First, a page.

The above-mentioned copending application of A. Alford broadly outlines a method of and structure for producing a so-called "clover leaf pat- 'tern of radiation. Such patterns are characterized usually'by four major lobes of radiation, the major lobes to one side of a normal to the antennal array producing them being of opposite polarity to that of the major lobes on the other side thereof. However, if the elements of the arrays proposed for producing such clover leafs are moderately spaced the lobes are rather broad giving only'moderate sharpness to the beacon using thisv pattern, while if wider spacings are used, large minor lobes and secondary nulls are produced.

In accordance with the present invention, the 1 binomial array is adapted to produce a cloverleaf4 pattern having highly directive properties and substantially no radiation for substantially all angles off the directivity axis. This eifect is produced .by effectively combining two binomial" arrays having preferably the same number 3 of elements, one being fed with energy substantially out of phase with the other and the two arrays beingdisposed in staggered relation with each other, that is, spaced from each other Ypref-v erably an integer multiple of the distance S between elements. Figs. l and 2 illustrate how such sponding to coeicients of a fth-power binomialA expansion. The lower or b row in Fig. 1 representsa similar structure, but, as will be noted from thenumerical designations above each element,`energy supplied to the array of rowrh is out of phase with that supplied to the array of row a.

A1 better understanding of resultant radiation characteristics as obtained with combinations of arrays in the above manner will be had from a brief lanalytical treatment. Considering the two radiators A and B of Fig. 3a as spaced apart a distance S, it is clear that radiation from-A will, `in a direction making an angle with the normal to the axis AB, be retarded in phase with respect to radiation from B an amount equal to S sin 0. Now, at some distance out and relatively great with respect to the spacing S,radia tion from both elements A and B will appear-to originate at the same point; and, due `to the above-noted relative phase displacement, the total detectableradiation fw) will be a vectorial summation of that due to A and that due to B asshown in Fig. 3b. Thus- `f (i)= K cos sin 9), where K is a constant (l) f (6)5=K5 cos4 sin 0) (2) or, more generallyf(o)= K., cosi-1 sin a) (a) where nA equals the number of elements in'a'binomial array. The effect of such a power expansionrwill Vbe to yield an array ,having relatively directional radiation characteristics, provided S ,islvgreater than 0.2 wavelength. If the valueof S is between (1.2.5 and 0.75 `wavelengtnas is generally desirable, this radiation will be observed asv beingcharacterized essentially by two lobes of` thevsame polarity and extending in opposed senses. This type pattern is hereinafter Vreferred to as la, fdumbfbell` and, for ajspacingwbetween conductors less than one half a wavelengthl will be substantially of the form shown in Fig.5 by thetWo-lobe pattern 11 including the neckeddown portions 11 (shown dotted), rather than vreaching zero where 9=i90 `(the latter being Vthe case for element spacings equal to one-half a wavelength).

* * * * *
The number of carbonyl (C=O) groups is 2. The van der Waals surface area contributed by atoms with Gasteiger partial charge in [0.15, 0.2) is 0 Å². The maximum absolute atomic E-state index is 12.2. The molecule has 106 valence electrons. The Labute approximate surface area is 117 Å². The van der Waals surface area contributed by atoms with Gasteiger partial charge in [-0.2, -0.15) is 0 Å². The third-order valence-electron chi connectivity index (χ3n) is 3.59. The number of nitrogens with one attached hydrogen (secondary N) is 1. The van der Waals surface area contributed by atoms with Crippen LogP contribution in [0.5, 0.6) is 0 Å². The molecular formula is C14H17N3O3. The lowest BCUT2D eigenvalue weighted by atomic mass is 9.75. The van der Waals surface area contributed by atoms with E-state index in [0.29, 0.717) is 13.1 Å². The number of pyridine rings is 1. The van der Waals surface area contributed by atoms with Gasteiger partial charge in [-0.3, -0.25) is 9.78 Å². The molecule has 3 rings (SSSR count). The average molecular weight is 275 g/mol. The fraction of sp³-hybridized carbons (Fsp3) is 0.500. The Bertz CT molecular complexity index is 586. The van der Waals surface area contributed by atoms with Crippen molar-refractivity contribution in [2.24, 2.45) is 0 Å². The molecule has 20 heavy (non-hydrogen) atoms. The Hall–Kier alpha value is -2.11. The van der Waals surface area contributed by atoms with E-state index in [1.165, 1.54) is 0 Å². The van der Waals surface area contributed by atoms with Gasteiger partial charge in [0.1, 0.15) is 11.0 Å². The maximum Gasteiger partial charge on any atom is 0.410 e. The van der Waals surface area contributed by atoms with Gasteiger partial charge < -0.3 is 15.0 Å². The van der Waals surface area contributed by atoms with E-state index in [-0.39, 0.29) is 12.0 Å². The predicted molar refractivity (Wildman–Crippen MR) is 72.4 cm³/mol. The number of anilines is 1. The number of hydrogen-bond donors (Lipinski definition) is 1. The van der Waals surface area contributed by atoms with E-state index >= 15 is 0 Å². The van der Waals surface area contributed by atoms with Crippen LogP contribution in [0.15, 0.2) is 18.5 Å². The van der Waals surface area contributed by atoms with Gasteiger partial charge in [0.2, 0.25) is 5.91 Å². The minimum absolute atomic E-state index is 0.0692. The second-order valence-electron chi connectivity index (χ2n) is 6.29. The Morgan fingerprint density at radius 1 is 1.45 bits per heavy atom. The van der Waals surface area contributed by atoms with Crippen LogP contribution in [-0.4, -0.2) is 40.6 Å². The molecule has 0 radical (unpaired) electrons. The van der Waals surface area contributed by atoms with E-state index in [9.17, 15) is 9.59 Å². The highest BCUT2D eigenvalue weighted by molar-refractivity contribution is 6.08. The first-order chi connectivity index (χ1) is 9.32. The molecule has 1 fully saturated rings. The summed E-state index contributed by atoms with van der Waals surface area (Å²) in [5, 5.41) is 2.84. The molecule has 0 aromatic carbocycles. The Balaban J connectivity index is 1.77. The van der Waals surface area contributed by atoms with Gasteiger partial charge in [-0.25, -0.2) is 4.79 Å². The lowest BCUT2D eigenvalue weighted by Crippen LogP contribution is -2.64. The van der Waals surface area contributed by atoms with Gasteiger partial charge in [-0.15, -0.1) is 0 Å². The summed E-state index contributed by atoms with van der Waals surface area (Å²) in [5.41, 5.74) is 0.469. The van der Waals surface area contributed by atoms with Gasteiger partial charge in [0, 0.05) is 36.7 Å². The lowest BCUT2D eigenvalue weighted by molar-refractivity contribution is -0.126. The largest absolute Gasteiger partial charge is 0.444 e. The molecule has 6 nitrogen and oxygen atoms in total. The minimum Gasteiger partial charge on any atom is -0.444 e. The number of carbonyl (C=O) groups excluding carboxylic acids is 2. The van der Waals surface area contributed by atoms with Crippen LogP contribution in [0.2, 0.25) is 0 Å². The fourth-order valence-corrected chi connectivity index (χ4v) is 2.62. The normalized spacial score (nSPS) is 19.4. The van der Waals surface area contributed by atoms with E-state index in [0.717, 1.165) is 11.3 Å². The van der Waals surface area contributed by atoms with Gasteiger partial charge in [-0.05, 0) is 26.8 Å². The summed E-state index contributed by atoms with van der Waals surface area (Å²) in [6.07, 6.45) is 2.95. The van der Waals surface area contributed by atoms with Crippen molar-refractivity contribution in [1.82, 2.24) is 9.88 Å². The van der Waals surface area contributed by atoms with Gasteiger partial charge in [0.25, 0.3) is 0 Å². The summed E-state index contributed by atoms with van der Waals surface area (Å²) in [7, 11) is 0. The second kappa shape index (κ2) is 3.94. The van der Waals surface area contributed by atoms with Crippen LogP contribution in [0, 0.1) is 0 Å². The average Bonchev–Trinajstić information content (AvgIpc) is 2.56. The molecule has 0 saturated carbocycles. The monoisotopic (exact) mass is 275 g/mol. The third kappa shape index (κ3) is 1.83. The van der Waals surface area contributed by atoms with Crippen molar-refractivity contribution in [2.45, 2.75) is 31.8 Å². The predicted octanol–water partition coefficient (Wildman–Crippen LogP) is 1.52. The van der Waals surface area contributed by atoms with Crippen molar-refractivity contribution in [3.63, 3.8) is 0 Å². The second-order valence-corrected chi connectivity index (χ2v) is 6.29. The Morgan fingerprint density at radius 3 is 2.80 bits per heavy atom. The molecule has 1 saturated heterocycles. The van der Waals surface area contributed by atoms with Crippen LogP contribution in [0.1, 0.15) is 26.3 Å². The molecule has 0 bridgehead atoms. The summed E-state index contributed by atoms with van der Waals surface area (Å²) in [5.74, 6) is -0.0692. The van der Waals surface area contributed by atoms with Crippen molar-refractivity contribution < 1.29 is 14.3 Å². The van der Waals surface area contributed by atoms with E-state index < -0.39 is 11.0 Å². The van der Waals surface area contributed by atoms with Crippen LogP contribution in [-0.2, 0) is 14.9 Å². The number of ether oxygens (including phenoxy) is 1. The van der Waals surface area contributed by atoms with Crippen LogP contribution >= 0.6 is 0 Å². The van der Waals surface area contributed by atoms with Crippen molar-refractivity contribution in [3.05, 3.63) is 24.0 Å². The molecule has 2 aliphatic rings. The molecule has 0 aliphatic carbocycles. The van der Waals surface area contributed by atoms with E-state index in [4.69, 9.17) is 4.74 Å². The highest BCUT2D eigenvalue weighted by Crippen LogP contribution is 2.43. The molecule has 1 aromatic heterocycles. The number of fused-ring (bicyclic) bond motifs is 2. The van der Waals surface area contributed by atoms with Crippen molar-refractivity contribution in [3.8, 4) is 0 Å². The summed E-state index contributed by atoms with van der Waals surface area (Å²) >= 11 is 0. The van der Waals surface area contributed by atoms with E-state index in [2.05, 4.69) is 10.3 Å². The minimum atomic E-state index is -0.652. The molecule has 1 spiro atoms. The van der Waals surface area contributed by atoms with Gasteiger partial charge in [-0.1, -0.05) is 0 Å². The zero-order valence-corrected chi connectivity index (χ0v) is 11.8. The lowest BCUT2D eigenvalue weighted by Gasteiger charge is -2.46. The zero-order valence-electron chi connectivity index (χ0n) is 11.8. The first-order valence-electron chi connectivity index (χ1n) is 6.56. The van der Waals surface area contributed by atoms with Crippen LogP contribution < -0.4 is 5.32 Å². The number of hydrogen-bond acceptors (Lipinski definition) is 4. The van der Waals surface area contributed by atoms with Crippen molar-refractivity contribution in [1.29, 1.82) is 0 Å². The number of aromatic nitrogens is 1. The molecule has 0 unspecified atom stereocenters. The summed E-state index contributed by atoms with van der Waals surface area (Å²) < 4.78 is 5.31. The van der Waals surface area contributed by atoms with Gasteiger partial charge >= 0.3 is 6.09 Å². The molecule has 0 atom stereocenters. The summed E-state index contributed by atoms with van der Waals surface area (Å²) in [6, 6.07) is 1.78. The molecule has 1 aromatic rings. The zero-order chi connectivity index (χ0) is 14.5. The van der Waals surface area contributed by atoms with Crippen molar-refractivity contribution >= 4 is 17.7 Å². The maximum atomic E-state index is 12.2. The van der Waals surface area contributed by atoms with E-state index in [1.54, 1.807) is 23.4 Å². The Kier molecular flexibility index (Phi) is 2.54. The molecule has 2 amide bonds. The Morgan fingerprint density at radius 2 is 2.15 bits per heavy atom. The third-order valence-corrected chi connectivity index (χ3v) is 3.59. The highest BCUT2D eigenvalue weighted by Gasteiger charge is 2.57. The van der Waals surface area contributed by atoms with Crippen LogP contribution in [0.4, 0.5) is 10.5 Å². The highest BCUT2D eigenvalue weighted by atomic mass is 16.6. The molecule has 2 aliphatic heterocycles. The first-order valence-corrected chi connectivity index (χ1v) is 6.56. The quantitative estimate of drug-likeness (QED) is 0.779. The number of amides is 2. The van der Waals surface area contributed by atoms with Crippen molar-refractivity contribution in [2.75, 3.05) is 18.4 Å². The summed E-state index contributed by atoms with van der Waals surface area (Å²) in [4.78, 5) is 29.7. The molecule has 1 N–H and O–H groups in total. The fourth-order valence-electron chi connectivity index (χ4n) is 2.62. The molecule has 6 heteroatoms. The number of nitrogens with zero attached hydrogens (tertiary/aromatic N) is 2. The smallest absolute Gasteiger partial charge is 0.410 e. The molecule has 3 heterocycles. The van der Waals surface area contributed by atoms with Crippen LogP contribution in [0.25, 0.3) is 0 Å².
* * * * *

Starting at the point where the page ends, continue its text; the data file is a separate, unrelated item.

. N'w, in accordance with theinvention twosuch d i'iibbell 'arrays' of) opposed polarity fare V"com"- bined to yield a more sharply-directivecloverleaf-producing array. The combined effects of two such arrays may be obtained by considering one* array as a unit C fed with energy of one polarity sense and the other array as a unit D fed with energy of opposite polarity sense, as shown in Fig. 3c. Thus, energy from array C in direction 0 will be retarded o 2 sin @+90 `withrespect to that from array D in the Same direction; and at a distance large with respect tothe spacingS between arrays C and D, resultant radiation f(0l will be proportional to Sin sin 0) Since radiation fromeach array is of the magnitude indicated in Equation 3, overall radiation from the combined array will beand if the spacing S between arrays be narrowed down to the spacing S between elements, we may reach vthe simplificationf(0)=K cos 'P165 sin 0). sin sin 0) (5) as Will be clear.